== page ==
Michele Bachmann’s Politics Conflict With Basic Christian Values She Claims To Embrace

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From Michael Gershon’s blog at The Washington Post online

 

Michele Bachmann screamingMichele Bachmann is a candidate of whopping internal contradictions.

Earlier this month, I heard the Minnesota congresswoman give her Christian testimony at a church service in Osceola, Iowa. She told the story of her father leaving her mother, of the economic struggles her family faced, and of the encounter with God she experienced as a teenager. Her tone was direct, non-political and obviously sincere.

A few days later, at a campaign stop in Iowa, Bachmann was asked by a Latino college student what she would do to help the children of undocumented immigrants.

The presidential candidate responded: “Their parents are the ones who brought them here… They did not have the legal right to come to the United States. We do not owe people who broke our laws to come into the country. We don’t owe them anything.”

Bachmann is not just making a political point but a moral argument. She asserts that children — who have committed no crime themselves — should be denied assistance because of the legal status of their parents. Her point is made without qualification. It doesn’t matter whether the children of illegal immigrants are hungry or sick. This standard rules out everything from emergency room treatment to elementary school education to prenatal care for the unborn. Bachmann’s pro-life convictions, evidently, only apply to children covered by a green card.

It is difficult to determine what tradition of moral reasoning Bachmann is drawing upon. Her argument seems to involve a mix of extreme nationalism and utilitarian lifeboat ethics. Christian morality, in contrast, affirms that human worth is intrinsic and universal. Men and women are created in God’s image, which is equally present in every tribe, race and nationality. Governments have a responsibility to honor human dignity in the application of law, even when it comes to noncitizens. Children, along with others who are particularly vulnerable, have a particularly urgent claim to care and protection.

These beliefs do not translate easily or directly into specific immigration policies. Nations have the right to control their borders and enforce their laws. But when it comes to human beings — and especially when it comes to children — it is never permissible to say, “We don’t owe them anything.”

Bachmann’s candidacy represents a digression in the quality and seriousness of evangelical political engagement. It is difficult to imagine Mike Huckabee boasting of his indifference to the health and welfare of children, whatever their background. Even Pat Robertson, running for president in 1988, would have balked at such callousness.

Holy BibleBoth men would have been too conscious of the warnings found in Matthew 25, where Christianity’s founder defines the proper Christian attitude toward the hungry, the sick, the prisoner and the stranger. “Whatever you did not do for one of the least of these,” he said, “you did not do for me.”

Bachmann holds her faith deeply and understands its political implications poorly. Her campaign is increasingly discrediting to causes — including the pro-life cause — she seeks to serve.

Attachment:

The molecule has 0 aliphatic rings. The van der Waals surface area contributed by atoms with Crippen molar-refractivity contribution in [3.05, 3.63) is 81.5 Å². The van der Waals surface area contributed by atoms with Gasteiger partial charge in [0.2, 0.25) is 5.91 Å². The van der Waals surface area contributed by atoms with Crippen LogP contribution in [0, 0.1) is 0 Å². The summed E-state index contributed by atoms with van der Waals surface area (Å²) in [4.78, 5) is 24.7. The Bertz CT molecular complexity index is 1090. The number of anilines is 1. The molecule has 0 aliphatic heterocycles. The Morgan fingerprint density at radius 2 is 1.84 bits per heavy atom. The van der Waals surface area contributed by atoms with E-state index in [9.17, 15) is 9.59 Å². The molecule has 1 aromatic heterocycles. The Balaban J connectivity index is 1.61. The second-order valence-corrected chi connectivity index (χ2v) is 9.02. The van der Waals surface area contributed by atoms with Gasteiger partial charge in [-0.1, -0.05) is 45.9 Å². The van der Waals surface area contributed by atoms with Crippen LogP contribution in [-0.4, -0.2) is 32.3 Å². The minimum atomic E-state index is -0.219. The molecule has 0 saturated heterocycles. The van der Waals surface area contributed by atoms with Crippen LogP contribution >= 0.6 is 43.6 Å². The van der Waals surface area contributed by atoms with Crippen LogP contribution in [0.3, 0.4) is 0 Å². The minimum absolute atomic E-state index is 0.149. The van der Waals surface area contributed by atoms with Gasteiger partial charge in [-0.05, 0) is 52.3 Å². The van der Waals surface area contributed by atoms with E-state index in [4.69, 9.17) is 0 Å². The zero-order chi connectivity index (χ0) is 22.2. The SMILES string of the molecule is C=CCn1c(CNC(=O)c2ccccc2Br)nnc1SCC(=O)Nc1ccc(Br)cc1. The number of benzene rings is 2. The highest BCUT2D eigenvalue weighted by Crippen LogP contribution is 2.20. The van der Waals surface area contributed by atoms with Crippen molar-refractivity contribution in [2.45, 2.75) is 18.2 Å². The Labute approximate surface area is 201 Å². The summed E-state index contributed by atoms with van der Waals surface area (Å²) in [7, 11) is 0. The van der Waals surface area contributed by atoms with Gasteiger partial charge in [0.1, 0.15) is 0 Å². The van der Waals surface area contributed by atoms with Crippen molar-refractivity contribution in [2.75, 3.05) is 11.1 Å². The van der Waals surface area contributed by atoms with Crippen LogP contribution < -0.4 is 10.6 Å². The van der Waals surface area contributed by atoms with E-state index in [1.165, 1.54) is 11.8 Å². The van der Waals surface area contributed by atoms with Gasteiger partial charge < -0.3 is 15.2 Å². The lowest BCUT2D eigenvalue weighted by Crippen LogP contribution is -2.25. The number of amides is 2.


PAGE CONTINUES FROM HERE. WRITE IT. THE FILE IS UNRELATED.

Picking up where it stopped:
Read more from Michael Gershon at The Washington Post Online…


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Michele Bachmann’s Misstatements Starting to Catch Up With Her (LA Times)

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Reporting from Perry, Iowa—

Michele Bachmann was laying out a tough immigration policy recently when she veered off script to make a point that she said underscored the national security implications of a porous border.

“Fifty-nine thousand this year came across the border, as was said in the introduction, from Yemen, from Syria. These are nations that are state sponsors of terror,” the Minnesota congresswoman and Republican presidential candidate said, citing a report she had heard. “They’re coming into our country!”

There were two problems with Bachmann’s passionate assertion. Yemen is not a state sponsor of terrorism, according to the State Department. And the Border Patrol report to which Bachmann referred said that although 59,000 apprehended illegal immigrants came from countries other than Mexico, only 663 had ties to countries with links to terrorism.

Voters here frequently say they are drawn to support Bachmann’s presidential campaign by the litany of statistics and facts that stud her speeches. Yet what she says is often inaccurate, misleading or wildly untrue.

All politicians occasionally shade the facts to their advantage. The danger for Bachmann is that her misstatements are so pronounced and so numerous that they erode her effort to regain footing in the presidential race. (Asked for reaction, a campaign aide provided information unrelated to the statements in question.)

Some of her misstatements have registered as eye-rolling blips, such as when she confused actor John Wayne with serial killer John Wayne Gacy on the day she entered the campaign in June. Others have damaged her candidacy.

She won points in a September debate when she criticized Texas Gov. Rick Perry for supporting a proposed requirement that young girls be vaccinated against a sexually transmitted disease. But then Bachmann told a post-debate television audience that the vaccine had caused mental retardation, a conclusion drawn from a brief meeting with a weeping mother. Bachmann’s hit against Perry was lost in howls of dismay from physicians who said her untrue remarks would stunt vaccinations and endanger children.

On recent campaign swings through Iowa, she continued to trip over matters large and small.

Read the full story at LATimes.com…